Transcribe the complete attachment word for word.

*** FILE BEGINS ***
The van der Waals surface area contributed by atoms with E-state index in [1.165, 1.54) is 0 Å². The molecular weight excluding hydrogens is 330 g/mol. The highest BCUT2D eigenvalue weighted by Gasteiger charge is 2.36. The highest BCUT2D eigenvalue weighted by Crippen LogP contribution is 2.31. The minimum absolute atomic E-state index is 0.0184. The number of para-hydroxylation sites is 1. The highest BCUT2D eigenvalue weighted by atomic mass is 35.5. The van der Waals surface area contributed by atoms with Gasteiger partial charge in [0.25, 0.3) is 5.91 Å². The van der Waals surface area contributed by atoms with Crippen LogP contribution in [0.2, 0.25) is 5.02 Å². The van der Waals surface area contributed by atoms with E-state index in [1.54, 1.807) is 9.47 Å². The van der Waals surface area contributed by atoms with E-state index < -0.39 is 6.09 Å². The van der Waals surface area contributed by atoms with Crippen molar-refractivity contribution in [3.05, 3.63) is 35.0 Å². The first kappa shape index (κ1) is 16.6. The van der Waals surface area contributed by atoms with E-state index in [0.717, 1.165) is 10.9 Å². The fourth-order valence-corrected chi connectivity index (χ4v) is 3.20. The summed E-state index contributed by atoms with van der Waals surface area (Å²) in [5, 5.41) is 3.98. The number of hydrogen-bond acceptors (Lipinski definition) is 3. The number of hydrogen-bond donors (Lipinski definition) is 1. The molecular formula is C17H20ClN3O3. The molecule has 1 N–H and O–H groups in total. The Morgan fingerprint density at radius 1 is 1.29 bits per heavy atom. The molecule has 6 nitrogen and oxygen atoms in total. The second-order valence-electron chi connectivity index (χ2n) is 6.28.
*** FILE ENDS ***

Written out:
The van der Waals surface area contributed by atoms with E-state index in [1.165, 1.54) is 0 Å². The molecular weight excluding hydrogens is 330 g/mol. The highest BCUT2D eigenvalue weighted by Gasteiger charge is 2.36. The highest BCUT2D eigenvalue weighted by Crippen LogP contribution is 2.31. The minimum absolute atomic E-state index is 0.0184. The number of para-hydroxylation sites is 1. The highest BCUT2D eigenvalue weighted by atomic mass is 35.5. The van der Waals surface area contributed by atoms with Gasteiger partial charge in [0.25, 0.3) is 5.91 Å². The van der Waals surface area contributed by atoms with Crippen LogP contribution in [0.2, 0.25) is 5.02 Å². The van der Waals surface area contributed by atoms with E-state index in [1.54, 1.807) is 9.47 Å². The van der Waals surface area contributed by atoms with E-state index < -0.39 is 6.09 Å². The van der Waals surface area contributed by atoms with Crippen molar-refractivity contribution in [3.05, 3.63) is 35.0 Å². The first kappa shape index (κ1) is 16.6. The van der Waals surface area contributed by atoms with E-state index in [0.717, 1.165) is 10.9 Å². The fourth-order valence-corrected chi connectivity index (χ4v) is 3.20. The summed E-state index contributed by atoms with van der Waals surface area (Å²) in [5, 5.41) is 3.98. The number of hydrogen-bond acceptors (Lipinski definition) is 3. The number of hydrogen-bond donors (Lipinski definition) is 1. The molecular formula is C17H20ClN3O3. The molecule has 1 N–H and O–H groups in total. The Morgan fingerprint density at radius 1 is 1.29 bits per heavy atom. The molecule has 6 nitrogen and oxygen atoms in total. The second-order valence-electron chi connectivity index (χ2n) is 6.28.